It is billed as a social run and not one for serious racing. But just try telling that to the weekend warriors who were vying for bragging rights.
A new name on the winners’ list was guaranteed because for the past four years Aussie speedster Scott Brittain had dominated the 5k run through Brittania Golf Course. Brittain returned to Brisbane last year so the field was open last Friday.
It was the 20th staging of the Irish Jog, one of the most popular fun runs of the year – and like last time attracted around 1,200 participants. The run is co-sponsored by Grand Cayman Beach Suites and Butterfield Bank and always raises money for good causes. This time it was thousands for Fuelling Young Minds, a feeding programme for disadvantaged school children.
It was won by David Shibli, the 46-year-old former teenage cross-country specialist who only started taking the sport seriously again a few months ago. This was Shibli’s first victory of any race of this type. Teenager Tristan Von Kirchenheim was second and Shibli’s good pal Derek Larner third.
“I’ve never won an individual race before so the hardest part was mentally seeing myself as the winner,” Shibli said. “If you don’t believe, you don’t get. It’s as simple as that. A fellow runner emailed me during the week asking me if I was going to run and I decided to be positive and just be honest, so I responded that, ‘I was in it to win it’.
“If Marius Acker (Cayman’s top runner who strolled round) had decided to race seriously, then it would have been a one-horse race. I’ve been training with Marius lately on Tuesday mornings for tough eight by 800 metre sessions. He gives me five seconds head start and always passes me in the home stretch.
“He has helped me become much more focused and disciplined. In fact, he challenged me late last year to lose weight and raise my game. I was certainly very glad that Marius gave the rest of us the chance to fight over a bone as he is still very much the top dog.
“My tactics were to stay on the shoulder of the leaders for the first mile to let everything settle down. Someone usually goes off at a ridiculous pace and quickly fades away and I did not want to be caught up in that.
“At the end of the first mile we’d put in a respectable 5 minutes 45 seconds, but it was beginning to settle and I knew then that I had to make a move since the younger guys would have faster kicks. I started to push and before the end of mile 2, I sensed that I was on my own which came as quite a shock.
“The split was 5:36. Now all I had to do was hang on for the last mile. I glanced over my shoulder and saw Tristan who has a great finish, but thankfully I knew I was going to make it. I was really tired.”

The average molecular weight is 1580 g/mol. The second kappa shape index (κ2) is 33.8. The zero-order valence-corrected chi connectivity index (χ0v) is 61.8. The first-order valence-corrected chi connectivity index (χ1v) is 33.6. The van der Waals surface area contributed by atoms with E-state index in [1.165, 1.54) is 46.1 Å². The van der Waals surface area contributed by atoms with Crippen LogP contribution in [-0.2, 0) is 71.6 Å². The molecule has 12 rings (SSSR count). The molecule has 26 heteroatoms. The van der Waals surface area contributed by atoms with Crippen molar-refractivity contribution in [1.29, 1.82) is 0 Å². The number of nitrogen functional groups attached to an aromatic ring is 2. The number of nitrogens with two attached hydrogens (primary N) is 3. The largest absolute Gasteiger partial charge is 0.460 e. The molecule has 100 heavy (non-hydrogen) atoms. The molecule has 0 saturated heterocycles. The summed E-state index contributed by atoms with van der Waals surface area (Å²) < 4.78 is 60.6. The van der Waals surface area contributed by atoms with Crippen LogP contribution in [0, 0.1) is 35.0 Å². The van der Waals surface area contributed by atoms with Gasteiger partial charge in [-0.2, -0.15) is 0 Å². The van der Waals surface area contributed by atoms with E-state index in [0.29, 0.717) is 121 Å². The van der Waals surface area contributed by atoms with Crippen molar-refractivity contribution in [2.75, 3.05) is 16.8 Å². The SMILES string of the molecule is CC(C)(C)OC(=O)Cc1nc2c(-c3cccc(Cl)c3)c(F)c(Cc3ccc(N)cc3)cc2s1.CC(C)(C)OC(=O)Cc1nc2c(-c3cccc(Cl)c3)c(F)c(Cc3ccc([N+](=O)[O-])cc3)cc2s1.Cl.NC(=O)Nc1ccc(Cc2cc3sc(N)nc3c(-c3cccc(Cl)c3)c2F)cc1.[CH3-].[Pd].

Shibli’s time was 18 minutes 37 seconds and Brittain strolled it last year in 17:55. He was pleased with that because St Paddy’s is a tough course to run. Von Kirchenheim finished in 18:55 and Larner in 19:10. Claire Critchley was the first woman home in 20:12.
The reception after was heartening. “Everybody was so warm afterwards and you could see surprise on some peoples’ faces. Although you’ve run the race in your dreams a 1,000 times, nothing beats the real thing. It was a great feeling shaking a lot of friendly hands belonging to people who were genuinely happy for me. The whole moment was very special since I had never won anything like it previously.
“There really is no 5k in Cayman that compares to the Irish Jog and a lot of the runners put in a great effort to be ready for it, so I would say that the build-up for me was most enjoyable part. Those few minutes on the start line waiting for the horn are indescribable.”
Shibli will be back next year to try to defend it. “A lot can happen in a year, but the long-term plan is certainly to take my running to higher levels and remain injury-free.
“If that happens, God willing, I will be there to defend the title as hopefully a much stronger, faster runner. So let me take this opportunity to challenge the running community to forget about anything they may have achieved in the past and keep striving to be better. You never know where it may take you!”
He competes in the Duathlon this weekend. It starts and finishes at Grand Harbour from 7am.
“I’ll be teaming up with Steve Abbott and we’ll be entering as the British Bulldogs. We won the team event last year, but this year should be interesting as Steve is just coming back after a nasty fall. There are other runners and cyclists out there who are capable of forming strong teams, but ultimately, the Duathlon is really about the individual title as it takes a lot to do all three sections by yourself.”
There is no chance of resting on his laurels either. “I’ll be in Jacksonville the weekend after doing the Tour de Pain. It’s 10k, 5k and a half marathon over 24 hours and will push me hard. That will be my last preparation for a full marathon in Indiana on 21 April where I hope to go under the magic three hours. After that I’ll re-evaluate my goals, although I plan to train harder than ever through the year.
“Who knows, if Marius can get out of bed on time this year, I might be able to give him a run for his money over the half at the Cayman Marathon in December!”